PotashCorp no longer producing DFP at Aurora site

Published 5:17 pm Monday, October 30, 2017

AURORA — Changes in production at PotashCorp-Aurora brought fluctuation within the plant, but no job losses as a result.

PotashCorp, based in Saskatoon, Saskatchewan, Canada, elected to halt production of defluorinated phosphate, a feed additive used to promote animal production and poultry breeding.

The kiln used to manufacture DFP at the Aurora site is now out of service, causing a $29 million non-cash impairment charge listed in the corporation’s third-quarter report, according to Randy Burton, director of public relations and communications at PotashCorp’s corporate offices.

A non-cash impairment charge is essentially an expense affecting a company’s income, but does not involve the flow of cash. The Aurora kiln is considered a capital loss in earnings due to its disuse, but no actual money is moved out of PotashCorp’s income statement.

“The staff at Aurora who were working on the DFP process have been reassigned to other areas of the operation,” Burton said.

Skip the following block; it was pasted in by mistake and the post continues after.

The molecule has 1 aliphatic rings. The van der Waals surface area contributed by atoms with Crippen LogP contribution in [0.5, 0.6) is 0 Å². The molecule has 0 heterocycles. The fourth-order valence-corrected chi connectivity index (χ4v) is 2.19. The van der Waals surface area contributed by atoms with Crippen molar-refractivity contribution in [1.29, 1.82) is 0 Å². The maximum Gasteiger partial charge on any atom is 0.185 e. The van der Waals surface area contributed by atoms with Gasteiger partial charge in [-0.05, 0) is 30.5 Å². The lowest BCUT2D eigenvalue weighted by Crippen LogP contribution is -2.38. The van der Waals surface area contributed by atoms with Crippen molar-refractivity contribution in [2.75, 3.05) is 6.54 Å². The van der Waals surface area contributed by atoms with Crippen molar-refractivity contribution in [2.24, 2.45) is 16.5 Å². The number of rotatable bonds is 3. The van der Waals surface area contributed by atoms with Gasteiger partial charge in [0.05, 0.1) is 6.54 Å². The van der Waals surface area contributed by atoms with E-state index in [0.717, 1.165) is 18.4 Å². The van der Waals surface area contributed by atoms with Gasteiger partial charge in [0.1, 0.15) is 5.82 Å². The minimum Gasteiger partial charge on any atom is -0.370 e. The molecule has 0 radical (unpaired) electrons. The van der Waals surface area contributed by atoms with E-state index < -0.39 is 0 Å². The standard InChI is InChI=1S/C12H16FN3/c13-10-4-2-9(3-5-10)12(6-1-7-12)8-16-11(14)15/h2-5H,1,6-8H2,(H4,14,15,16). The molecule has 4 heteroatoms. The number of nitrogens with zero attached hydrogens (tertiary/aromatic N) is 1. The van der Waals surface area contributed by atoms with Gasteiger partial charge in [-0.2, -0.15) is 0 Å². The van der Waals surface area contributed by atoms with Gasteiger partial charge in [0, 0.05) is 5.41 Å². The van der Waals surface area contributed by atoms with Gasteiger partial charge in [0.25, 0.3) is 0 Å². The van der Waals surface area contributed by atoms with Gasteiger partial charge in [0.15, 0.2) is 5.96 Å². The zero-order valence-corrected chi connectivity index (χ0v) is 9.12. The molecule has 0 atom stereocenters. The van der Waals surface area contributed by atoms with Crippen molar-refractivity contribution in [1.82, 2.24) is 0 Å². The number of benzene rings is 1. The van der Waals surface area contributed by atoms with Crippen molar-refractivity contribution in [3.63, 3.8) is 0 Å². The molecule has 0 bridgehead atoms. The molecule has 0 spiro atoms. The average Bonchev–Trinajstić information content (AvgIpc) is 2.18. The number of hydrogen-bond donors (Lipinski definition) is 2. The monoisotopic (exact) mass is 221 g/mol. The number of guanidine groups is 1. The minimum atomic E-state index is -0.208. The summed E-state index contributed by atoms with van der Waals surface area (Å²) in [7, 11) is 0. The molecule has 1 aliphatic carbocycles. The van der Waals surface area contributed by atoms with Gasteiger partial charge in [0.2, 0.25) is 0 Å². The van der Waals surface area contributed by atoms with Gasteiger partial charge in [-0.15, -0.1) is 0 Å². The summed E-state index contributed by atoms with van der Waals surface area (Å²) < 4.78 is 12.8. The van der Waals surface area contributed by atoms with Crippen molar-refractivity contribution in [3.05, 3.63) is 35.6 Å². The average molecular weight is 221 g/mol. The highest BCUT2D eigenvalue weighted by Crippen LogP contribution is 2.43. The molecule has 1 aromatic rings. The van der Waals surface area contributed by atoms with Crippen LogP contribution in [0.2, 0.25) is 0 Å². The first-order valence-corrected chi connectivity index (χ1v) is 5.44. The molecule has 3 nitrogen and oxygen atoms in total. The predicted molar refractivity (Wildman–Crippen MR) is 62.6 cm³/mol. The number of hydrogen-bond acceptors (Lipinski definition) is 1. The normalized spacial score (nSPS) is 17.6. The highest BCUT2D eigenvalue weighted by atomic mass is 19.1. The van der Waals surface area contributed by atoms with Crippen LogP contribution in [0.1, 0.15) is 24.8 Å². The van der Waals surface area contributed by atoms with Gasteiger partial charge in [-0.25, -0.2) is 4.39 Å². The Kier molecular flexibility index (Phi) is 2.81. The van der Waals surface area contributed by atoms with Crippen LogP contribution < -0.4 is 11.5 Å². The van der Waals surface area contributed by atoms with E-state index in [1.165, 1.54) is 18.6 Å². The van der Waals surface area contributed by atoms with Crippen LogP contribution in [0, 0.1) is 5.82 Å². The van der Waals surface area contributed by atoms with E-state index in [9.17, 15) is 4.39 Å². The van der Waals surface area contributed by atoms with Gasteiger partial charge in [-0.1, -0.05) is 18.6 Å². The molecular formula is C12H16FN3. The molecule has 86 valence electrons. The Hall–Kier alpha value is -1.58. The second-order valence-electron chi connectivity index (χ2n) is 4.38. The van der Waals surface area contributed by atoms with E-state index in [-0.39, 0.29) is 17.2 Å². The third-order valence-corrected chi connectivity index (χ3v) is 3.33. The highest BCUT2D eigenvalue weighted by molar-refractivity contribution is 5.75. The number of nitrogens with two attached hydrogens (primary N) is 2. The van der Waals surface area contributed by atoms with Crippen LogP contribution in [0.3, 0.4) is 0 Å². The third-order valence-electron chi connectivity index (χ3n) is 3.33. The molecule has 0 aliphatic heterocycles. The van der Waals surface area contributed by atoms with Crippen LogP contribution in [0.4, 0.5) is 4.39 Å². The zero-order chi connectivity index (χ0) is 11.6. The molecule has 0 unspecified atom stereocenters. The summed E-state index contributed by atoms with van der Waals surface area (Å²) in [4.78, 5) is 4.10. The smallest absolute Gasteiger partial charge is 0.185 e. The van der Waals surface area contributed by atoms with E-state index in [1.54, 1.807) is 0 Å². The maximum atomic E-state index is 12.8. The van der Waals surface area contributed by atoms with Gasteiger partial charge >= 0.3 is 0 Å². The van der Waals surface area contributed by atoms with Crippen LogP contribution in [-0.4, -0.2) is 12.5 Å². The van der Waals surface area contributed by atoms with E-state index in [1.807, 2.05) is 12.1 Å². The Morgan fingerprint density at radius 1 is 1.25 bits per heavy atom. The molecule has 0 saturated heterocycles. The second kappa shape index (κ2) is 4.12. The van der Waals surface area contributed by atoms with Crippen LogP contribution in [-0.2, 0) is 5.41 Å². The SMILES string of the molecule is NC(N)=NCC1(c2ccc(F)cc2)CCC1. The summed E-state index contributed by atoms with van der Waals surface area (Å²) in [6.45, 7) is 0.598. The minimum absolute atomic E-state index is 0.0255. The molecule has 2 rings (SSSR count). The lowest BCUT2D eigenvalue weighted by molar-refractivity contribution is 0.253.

According to Burton, PotashCorp will now supply customers with a similar feed product, monocalcium phosphate, which is less expensive to manufacture. The company’s plant at Marseilles, Illinois, will be the primary manufacturer of MCP.

“It is no longer economic to produce (DFP) in today’s challenging phosphate market,” Burton explained.

PotashCorp has weathered a slump in the phosphate market since late 2016. The company’s Chief Executive Officer Jochen Tilk attributed the slump to a hurting liquid fertilizer market, which utilizes phosphoric acid, and more competition in the dry feed market.

Although officials hoped to see an uptick this year, improvements have not come. In its third-quarter report, PotashCorp listed its phosphate gross margin at -$45 million, a decrease of $60 million when compared to the third quarter of 2016.

The report attributed this drop to ongoing weaker market prices, as well as the $29 million impairment related to the Aurora kiln.

“While prices for (phosphate-related) industrial products were relatively flat during the quarter, feed prices remained under pressure due to the impact of increased supply from offshore producers, keeping them well below prior-year levels,” according to a press release.

A struggling phosphate market and the changes at the Aurora site come as PotashCorp continues its merger with agricultural supply company Agrium Inc. The merger is still expected to reach completion by the end of this year.